Al di là delle varie prospettive è indiscutibile che l’adesione del Montenegro all’Alleanza influenzerà gli equilibri tra NATO e Russia. Ma cosa dovrà aspettarsi la Russia da questo passo? Ci saranno minacce nei suoi confronti? 

A queste domande Konstantin Sivkov , membro-corrispondente dell’Accademia russa delle scienze missilistiche e d’artiglieria, abbozza una risposta: “Per valutare il significato dell’entrata del Montenegro nella NATO, è sufficiente dare un’occhiata a una mappa: il Paese ha uno sbocco sul Mar Adriatico, in altre parole, potrà ospitare una base militare navale. Oggi la NATO è più indispensabile agli Stati Uniti di quanto non lo sia per l’Europa”.


Tuttavia, in Europa esiste anche un’opposizione patriottica, ci sono diversi partiti e movimenti che si muovono a favore del ripristino della sovranità dei Paesi europei. 

Germania e Francia, in molti casi, non hanno approvato la strategia di Washington sulla scena internazionale.

È stato evidente nel 2003 con la guerra in Iraq. Nonostante questi Paesi siano ormai delle palesi marionette americane, ci sono comunque buone probabilità che altre forze politiche arriveranno al potere

Queste non seguiranno la corrente della politica americana in modo univoco, ma, soprattutto, porteranno avanti una propria linea, in forte contrasto con gli interessi statunitensi.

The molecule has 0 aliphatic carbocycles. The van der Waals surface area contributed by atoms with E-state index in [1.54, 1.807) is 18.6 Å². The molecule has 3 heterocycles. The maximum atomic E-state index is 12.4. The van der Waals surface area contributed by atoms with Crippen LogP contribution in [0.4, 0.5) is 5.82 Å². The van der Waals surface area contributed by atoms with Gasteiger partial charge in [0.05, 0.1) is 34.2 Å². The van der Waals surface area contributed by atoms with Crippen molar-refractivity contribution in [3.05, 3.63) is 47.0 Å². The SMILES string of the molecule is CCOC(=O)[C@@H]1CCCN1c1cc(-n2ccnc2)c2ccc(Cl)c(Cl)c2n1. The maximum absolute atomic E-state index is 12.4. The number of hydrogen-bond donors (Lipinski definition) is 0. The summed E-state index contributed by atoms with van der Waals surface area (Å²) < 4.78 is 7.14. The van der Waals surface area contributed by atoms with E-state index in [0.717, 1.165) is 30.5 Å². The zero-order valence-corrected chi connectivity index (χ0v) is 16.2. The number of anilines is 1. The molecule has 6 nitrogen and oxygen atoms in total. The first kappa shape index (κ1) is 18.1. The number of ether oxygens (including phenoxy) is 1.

Gli Stati Uniti all’interno della NATO hanno rafforzato la propria influenza nei Paesi dell’Europa orientale guidati da governi decisamente filo-americani, pronti ad accettare la presenza di truppe americane e tra questi vi è il Montenegro

Tutte le operazioni militari nel teatro del Mediterraneo occupano una posizione sicuramente importante. Per gli Stati Uniti, il Montenegro potrebbe fungere questo da  “aeroporto di riserva” qualora ci fossero tensioni con l’Italia.

Il Montenegro non è mai stato un partner cruciale per la Russia e di reali legami economici, fatta eccezione per il turismo, c’è ne sono sempre stati pochi. La sua adesione alla NATO non condizionerà il turismo e sotto l’aspetto economico l’adesione è irrilevante.